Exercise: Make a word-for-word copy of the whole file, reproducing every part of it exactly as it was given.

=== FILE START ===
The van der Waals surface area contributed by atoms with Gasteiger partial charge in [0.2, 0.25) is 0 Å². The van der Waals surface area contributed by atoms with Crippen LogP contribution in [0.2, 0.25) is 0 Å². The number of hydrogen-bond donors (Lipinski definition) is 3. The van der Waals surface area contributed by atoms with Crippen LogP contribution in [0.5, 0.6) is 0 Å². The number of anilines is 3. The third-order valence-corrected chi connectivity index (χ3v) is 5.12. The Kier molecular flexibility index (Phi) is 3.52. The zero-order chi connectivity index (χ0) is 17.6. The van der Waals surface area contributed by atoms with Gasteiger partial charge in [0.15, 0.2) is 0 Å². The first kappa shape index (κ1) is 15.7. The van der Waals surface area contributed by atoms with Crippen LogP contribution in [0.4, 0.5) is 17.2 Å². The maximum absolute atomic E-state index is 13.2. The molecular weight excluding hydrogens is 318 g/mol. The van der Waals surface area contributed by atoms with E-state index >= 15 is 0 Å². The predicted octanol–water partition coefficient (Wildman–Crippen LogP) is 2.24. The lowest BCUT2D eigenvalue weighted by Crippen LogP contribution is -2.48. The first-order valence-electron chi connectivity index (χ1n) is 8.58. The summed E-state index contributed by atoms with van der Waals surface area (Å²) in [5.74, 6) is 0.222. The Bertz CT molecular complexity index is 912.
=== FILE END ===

The van der Waals surface area contributed by atoms with Gasteiger partial charge in [0.2, 0.25) is 0 Å². The van der Waals surface area contributed by atoms with Crippen LogP contribution in [0.2, 0.25) is 0 Å². The number of hydrogen-bond donors (Lipinski definition) is 3. The van der Waals surface area contributed by atoms with Crippen LogP contribution in [0.5, 0.6) is 0 Å². The number of anilines is 3. The third-order valence-corrected chi connectivity index (χ3v) is 5.12. The Kier molecular flexibility index (Phi) is 3.52. The zero-order chi connectivity index (χ0) is 17.6. The van der Waals surface area contributed by atoms with Gasteiger partial charge in [0.15, 0.2) is 0 Å². The first kappa shape index (κ1) is 15.7. The van der Waals surface area contributed by atoms with Crippen LogP contribution in [0.4, 0.5) is 17.2 Å². The maximum absolute atomic E-state index is 13.2. The molecular weight excluding hydrogens is 318 g/mol. The van der Waals surface area contributed by atoms with E-state index >= 15 is 0 Å². The predicted octanol–water partition coefficient (Wildman–Crippen LogP) is 2.24. The lowest BCUT2D eigenvalue weighted by Crippen LogP contribution is -2.48. The first-order valence-electron chi connectivity index (χ1n) is 8.58. The summed E-state index contributed by atoms with van der Waals surface area (Å²) in [5.74, 6) is 0.222. The Bertz CT molecular complexity index is 912.